those statements was in the draft that was translated into Chinese for
Dr. Zhang to read.

Did Dr. Zhang change his mind and sign on to these conclusions?
Documents and testimony by former ChemRisk scientists show that
ChemRisk drafted the text and graphics of the final report in English,
on ChemRisk computers, three months after translating the earlier
draft into Chinese. Dr. Zhang, who died in his late 60s in 1999,
couldn't speak English, the ChemRisk scientists testified.

In depositions, former ChemRisk scientists acknowledged they might not
have translated the final article into Chinese. But they maintained,
and continue to assert, that Dr. Zhang was aware of its contents from
phone conversations and from the early draft he did read. Tony Ye, a
former ChemRisk scientist who speaks Chinese and served as the liaison
with Dr. Zhang, testified that he kept Dr. Zhang "informed" of
everything ChemRisk concluded for the article and that it was
published with Dr. Zhang's "agreement."

Dr. Zhang's son, Zhang Hongzheng, bristles at the idea that his father
would wittingly have retracted his award-winning 1987 findings. Dr.
Zhang was "sure of the relations" between cancer and chromium-6, says
the son, who says he helped his late father in the research. "My
father's 1987 article won an award. It's impossible that he would have
overthrown what he said. That's like saying his previous painstaking
effort was a total waste," the son said in an interview.

In December 1995, ChemRisk submitted the new study of the villages to
the Journal of Occupational and Environmental Medicine. ChemRisk's Mr.
Ye signed the cover letter and gave his own home address and phone
number as contact information, as he did in subsequent correspondence
with the medical journal. His letters to the publication were written
on plain white paper and made no reference to either ChemRisk or PG&E.

Asked why not, a former ChemRisk official said it was because the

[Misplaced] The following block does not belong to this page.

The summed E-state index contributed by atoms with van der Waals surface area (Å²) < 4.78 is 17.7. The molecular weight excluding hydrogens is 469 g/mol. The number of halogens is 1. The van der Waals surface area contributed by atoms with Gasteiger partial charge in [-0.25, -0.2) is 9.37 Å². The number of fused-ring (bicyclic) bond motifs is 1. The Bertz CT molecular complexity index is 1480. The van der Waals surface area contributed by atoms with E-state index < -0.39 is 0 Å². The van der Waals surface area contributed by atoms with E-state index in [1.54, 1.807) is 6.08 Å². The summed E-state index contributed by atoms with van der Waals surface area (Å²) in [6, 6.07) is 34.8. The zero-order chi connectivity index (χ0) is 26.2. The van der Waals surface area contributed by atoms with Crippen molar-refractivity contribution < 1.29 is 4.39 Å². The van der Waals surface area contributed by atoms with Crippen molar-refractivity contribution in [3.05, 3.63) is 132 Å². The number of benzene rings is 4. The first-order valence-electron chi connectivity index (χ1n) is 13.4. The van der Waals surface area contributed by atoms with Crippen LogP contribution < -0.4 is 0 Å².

study was "not a work product, per se," of the consulting firm. The
official, Brent Kerger, was manager of litigation services for
ChemRisk, which at the time was a unit of an engineering firm called
McLaren/Hart Inc. He and ChemRisk's founder, Dr. Paustenbach, both
testified that ChemRisk had wanted to have credit on the paper but
that Dr. Zhang told Mr. Ye he didn't want to let the consulting firm
share in his authorship.

Mr. Ye, in an interview, said he didn't recall Dr. Zhang ever telling
him that.

PG&E says its role should have been acknowledged when the article was
published. "The lesson in this case is that it's in everyone's
interest to have full transparency," said a spokesman for the utility.
He added that "nothing published in the scientific literature since
[1997] challenges Dr. Zhang's research and conclusions." PG&E paid
ChemRisk about $1.5 million in all for litigation support, according
to Dr. Paustenbach's testimony. Other court documents said that
included about $20,000 for the China research.

The medical journal that published the study required acknowledgment
of research support, both then and now, said its editor, Prof. Paul
Brandt-Rauf of Columbia University. "It sounds like there were some
things that, had I known, I might not have approved of, including not
telling us who their funders were," he said.

One person who did appear on the article -- but seems to have played a
minimal role in it at best -- was Li ShuKun. The article listed her as
co-author. According to Dr. Zhang's son, she was his father's
girlfriend and did no research. Dr. Li, a physician at a health and
anti-epidemic station, wouldn't discuss her relationship with Dr.
Zhang but said he asked her to write the report from his data because
he was busy, and she did so, in Chinese. She said she never saw it
again. Former ChemRisk scientists said they never received a Chinese
draft. They testified in California court that they had no contact
with Dr. Li. They said they added her as a co-author at the request of
Dr. Zhang.

The 1997 article began to influence scientific views. In 2000, the
U.S. Agency for Toxic Substances and Disease Registry updated its
chromium profile, adding a paragraph about the 1997 study. The passage
concluded with the concept Dr. Zhang had pointedly rejected in his
memo to ChemRisk. The entry said the 1997 study's authors "commented
that these more recent analyses of the data probably reflect lifestyle
or environmental factors, rather than exposure to chromium(VI)."

Soon other bodies, such as the Environmental Protection Agency and the
California Department of Health Services, also cited the second study
to that effect. A 2001 report by a special panel of scientists for the
state of California discussed the 1997 paper and concluded there was
no need to tighten chromium-6 standards.

Dr. Paustenbach, the ChemRisk founder, served on this panel. He
resigned before its report was issued because of a public flap over a
perceived conflict of interest, since his firm was a consultant to
chromium defendant PG&E.